Although some would have the population believing otherwise, greenhouse gas emissions are a real issue. And while New York City, with its shipped-in food and barged-out trash, is no small contributor to that matter, the city is at least making strides to amend its contribution.
The mayor’s office, along with Urban Green Council and NYU’s Center for Urban Science and Progress, released a report today citing an eight percent decrease in greenhouse gas emissions from 3,000 of the city’s largest buildings between 2010 and 2013. In those same buildings, energy use decreased by six percent.
The initiative to decrease greenhouse gas emissions and energy use in buildings across the city is part of Mayor de Blasio’s OneNYC campaign, which seeks to reduce greenhouse gas emissions in NYC by 80 percent from its 2005 levels by 2050.
The report issued on Wednesday not only shows where the city is excelling at reducing its greenhouse gas emissions, but also highlights areas of improvement. Those areas include updating heating and lighting systems as well as securing areas around A/C units and windows to stem energy loss.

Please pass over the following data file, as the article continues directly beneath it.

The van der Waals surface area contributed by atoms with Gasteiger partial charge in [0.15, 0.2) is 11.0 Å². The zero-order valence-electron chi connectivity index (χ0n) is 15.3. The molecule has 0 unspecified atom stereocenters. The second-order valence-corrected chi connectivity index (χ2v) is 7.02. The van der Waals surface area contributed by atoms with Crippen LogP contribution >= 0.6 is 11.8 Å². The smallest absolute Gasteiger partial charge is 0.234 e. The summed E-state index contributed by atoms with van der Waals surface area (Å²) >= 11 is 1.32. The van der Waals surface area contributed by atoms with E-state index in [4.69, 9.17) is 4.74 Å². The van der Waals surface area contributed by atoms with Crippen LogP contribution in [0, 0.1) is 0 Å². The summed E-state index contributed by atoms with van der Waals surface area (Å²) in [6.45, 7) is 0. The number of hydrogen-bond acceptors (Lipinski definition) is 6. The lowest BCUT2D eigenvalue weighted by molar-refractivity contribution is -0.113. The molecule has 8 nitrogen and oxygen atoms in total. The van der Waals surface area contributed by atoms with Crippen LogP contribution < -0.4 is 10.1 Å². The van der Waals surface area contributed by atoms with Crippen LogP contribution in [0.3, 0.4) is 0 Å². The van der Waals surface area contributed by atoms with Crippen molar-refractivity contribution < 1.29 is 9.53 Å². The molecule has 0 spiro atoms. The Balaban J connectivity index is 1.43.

The information gathered is a result of Local Law 84, passed in 2009, requiring buildings larger than 50,000 square feet to report on the amount of energy and water they use yearly. That information is then used to compare the buildings’ efficacy against similar structures. (They call this benchmarking.)
The law encompasses about 15,000 buildings in New York City that are both city- and privately owned. While these buildings only make up fewer than two percent of properties citywide, they account for 47 percent of the city’s total built square footage.
To meet its goal of reducing greenhouse gas emissions by 80 percent by 2050, the city will eventually expand its benchmarking procedures. Onward!